Even if you had no idea about today's historic events at the U.S. Supreme Court, you'd be blind not to notice a movement swelling online. In the nation's capital, oral arguments began yesterday on California's Prop. 8, which amended the state Constitution to ban the right for same-sex couples to marry, and the federal Defense of Marriage Act, which has limited the definition of marriage as between a man and a woman since 1996. Rulings are expected by the end of June.
In the midst of the hearings, marriage equality activists have taken to the streets--and to the, er, tweets--to make their voice heard. People across Facebook and Twitter have switched their profile pictures to become a red square with a pink equal sign--a variation of the blue-and-yellow logo of the Human Rights Campaign, which advocates for lesbian, gay, bisexual and transgender equal rights.
The color takeover, which launched in the early afternoon on Monday, was led by Anastasia Khoo, director of marketing for the HRC.
"By harnessing the passion that equality supporters feel for the freedom of loving and committed couples to marry," she told Yahoo! News, "the internet is awash in a sea of red—the color of love.”
Facebook users shared the HRC's red logo more than 100,000 times as of 4:00 p.m. on Tuesday, according to the nonprofit's Tumblr blog. The pixels continue to spread.
The logo got a significant bump on Tuesday morning from a Facebook post by the ever-popular George Takei. The Star Trek actor wrote, "For those friends wondering, this special 'red' equality symbol signifies that marriage equality really is all about love. Thanks to the Human Rights Campaign for this effort. Please consider changing your profile today in support--esp if you are a straight ally." As of Tuesday night, his status update had more than 77,000 likes and 39,000 shares.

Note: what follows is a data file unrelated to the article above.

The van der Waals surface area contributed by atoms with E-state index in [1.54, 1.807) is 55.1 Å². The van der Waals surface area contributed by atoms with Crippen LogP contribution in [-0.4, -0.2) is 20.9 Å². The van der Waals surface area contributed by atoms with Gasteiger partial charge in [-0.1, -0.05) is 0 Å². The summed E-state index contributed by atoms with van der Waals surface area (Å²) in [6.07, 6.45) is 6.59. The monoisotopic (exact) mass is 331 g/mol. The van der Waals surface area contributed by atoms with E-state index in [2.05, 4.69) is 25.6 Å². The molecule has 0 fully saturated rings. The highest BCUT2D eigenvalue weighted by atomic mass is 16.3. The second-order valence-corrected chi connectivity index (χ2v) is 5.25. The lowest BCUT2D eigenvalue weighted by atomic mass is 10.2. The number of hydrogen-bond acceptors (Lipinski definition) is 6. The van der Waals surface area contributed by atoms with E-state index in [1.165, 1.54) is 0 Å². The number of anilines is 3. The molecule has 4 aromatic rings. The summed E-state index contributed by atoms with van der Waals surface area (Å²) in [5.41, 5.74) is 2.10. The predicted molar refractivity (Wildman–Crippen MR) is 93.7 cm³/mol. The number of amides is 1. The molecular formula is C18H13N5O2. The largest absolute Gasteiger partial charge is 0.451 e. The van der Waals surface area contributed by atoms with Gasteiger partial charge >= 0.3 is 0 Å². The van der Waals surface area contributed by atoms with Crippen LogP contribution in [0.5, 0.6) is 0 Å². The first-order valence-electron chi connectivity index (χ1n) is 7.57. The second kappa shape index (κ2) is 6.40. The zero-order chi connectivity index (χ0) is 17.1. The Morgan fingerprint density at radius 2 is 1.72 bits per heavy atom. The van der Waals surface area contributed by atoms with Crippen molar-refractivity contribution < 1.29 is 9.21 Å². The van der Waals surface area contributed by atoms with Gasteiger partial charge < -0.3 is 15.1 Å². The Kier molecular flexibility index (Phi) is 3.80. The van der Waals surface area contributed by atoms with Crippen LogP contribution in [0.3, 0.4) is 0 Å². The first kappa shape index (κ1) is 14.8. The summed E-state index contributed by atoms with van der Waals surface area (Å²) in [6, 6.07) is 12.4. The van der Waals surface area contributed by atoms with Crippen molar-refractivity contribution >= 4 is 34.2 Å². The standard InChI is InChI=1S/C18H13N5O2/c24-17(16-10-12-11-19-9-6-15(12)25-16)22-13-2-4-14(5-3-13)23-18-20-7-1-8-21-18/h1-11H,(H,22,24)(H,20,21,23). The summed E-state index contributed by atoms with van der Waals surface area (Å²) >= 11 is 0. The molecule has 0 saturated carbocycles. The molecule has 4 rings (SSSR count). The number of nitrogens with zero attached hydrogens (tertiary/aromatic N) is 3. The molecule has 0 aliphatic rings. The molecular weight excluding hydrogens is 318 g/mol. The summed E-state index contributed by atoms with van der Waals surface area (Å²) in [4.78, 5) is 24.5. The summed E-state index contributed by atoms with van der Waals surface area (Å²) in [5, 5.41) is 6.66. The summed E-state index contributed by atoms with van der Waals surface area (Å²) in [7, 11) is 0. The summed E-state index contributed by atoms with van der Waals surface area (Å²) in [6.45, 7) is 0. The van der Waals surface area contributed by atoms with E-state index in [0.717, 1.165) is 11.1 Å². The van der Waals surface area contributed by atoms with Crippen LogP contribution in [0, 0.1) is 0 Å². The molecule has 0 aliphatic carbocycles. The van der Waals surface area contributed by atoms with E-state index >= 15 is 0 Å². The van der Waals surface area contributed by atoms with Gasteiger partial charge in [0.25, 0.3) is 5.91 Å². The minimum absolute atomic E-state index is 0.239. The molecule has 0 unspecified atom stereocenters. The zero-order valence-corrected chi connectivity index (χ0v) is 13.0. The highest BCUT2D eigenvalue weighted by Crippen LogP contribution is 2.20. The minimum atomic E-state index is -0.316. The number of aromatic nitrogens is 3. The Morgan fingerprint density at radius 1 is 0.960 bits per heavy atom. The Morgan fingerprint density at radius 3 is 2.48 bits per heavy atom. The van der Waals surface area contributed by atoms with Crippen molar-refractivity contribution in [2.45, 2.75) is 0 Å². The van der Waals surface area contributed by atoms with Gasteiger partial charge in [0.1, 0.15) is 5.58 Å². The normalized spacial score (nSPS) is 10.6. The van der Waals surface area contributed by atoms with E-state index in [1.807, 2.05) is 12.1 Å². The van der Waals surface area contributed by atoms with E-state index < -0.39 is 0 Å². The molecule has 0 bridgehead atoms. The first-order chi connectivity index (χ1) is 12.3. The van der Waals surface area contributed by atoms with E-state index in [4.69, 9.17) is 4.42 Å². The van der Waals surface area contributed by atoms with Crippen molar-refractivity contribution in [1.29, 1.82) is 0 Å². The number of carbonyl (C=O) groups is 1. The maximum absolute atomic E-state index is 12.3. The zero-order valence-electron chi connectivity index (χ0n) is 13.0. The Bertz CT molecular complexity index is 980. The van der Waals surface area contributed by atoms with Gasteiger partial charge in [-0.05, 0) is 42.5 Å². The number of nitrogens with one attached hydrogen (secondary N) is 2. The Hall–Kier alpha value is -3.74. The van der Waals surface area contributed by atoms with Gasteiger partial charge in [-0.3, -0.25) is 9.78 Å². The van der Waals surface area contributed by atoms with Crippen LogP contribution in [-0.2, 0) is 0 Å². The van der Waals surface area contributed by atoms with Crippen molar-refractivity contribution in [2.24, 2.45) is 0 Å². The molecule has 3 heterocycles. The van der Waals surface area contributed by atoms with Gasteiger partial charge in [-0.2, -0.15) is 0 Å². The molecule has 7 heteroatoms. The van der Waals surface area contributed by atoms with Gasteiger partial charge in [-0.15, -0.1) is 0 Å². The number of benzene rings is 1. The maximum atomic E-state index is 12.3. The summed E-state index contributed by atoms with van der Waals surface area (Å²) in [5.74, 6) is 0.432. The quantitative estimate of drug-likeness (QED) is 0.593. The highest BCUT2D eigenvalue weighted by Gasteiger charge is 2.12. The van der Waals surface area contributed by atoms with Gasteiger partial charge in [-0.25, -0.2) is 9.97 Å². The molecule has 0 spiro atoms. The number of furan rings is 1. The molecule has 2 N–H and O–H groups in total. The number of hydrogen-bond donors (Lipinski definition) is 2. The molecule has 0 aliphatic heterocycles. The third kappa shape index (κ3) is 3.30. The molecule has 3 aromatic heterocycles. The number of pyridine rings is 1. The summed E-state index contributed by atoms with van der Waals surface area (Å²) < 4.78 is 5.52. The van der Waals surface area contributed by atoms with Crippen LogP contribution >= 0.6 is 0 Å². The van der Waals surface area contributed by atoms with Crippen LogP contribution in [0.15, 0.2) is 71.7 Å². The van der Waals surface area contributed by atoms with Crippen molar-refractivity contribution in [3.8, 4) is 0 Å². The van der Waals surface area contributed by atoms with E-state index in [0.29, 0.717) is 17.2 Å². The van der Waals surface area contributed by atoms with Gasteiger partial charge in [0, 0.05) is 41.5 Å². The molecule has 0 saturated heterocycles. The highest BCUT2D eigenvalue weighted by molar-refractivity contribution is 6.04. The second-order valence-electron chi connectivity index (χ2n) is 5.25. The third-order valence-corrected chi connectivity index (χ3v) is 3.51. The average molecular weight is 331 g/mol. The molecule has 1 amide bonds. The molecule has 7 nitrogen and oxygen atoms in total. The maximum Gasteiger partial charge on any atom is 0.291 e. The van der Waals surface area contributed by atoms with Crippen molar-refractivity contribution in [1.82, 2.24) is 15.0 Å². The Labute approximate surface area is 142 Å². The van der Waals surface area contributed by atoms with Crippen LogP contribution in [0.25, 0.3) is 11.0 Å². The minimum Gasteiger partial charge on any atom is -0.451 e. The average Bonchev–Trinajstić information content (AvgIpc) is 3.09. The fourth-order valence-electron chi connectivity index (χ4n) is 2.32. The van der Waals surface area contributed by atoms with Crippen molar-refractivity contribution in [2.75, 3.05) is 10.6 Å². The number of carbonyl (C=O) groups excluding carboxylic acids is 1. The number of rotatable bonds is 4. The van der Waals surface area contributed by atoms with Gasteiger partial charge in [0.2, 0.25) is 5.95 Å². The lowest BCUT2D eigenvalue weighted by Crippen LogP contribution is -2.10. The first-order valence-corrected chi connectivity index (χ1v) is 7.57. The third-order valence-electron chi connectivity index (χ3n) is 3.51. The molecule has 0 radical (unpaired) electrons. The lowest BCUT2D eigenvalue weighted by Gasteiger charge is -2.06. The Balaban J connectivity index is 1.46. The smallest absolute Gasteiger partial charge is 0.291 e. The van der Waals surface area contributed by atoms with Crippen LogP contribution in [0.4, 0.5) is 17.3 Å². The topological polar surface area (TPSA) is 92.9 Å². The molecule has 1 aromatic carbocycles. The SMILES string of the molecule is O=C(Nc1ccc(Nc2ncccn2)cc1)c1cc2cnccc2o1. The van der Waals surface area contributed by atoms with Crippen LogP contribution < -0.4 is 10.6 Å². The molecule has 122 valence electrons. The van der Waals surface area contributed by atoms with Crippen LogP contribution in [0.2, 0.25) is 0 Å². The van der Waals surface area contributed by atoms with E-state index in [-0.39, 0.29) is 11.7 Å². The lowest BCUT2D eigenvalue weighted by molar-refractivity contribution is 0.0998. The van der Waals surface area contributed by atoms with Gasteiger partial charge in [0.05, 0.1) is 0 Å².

Other high-profile personalities who participated in the profile pic swap included celebrities like Sophia Bush and Lance Bass. Superstar Beyoncé showed solidarity in her own way, posting a handwritten note on her Facebook page that said, "If you like it, you should be able to put a ring on it. #WeWillUniteForMarriageEquality!"
While the symbol originated in earnest, the Internet's twisted sense of humor quickly fueled spin-off parodies, including red-tinted images of cultural fads, from bacon strips to Grumpy Cat, and Bilbo Baggins to Paula Deen.
This certainly isn't the first campaign to go viral. Similar messages spread when Congress tried to pass the Stop Online Piracy Act (SOPA) and Protect IP Act (PIPA), which caused people to literally "blackout" the Internet. And you could write countless stories about the memes and hashtags that developed out of the Arab Spring and Occupy movements.
Skeptics argue that social media-driven campaigns like these do little to make a real impact. A writer for VICE magazine put it bluntly: "The Red Marriage Equality Sign on Your Facebook Profile Is Completely Useless." He argues that it would be more effective to protest and get arrested, write a letter to your senator demanding marriage rights for everyone, or debate the issue with conservative family and friends to try to change their opinion on the subject.
No matter whether the logo ends up changing law, one thing is for sure: people are seeing red. And wondering how to do something about it.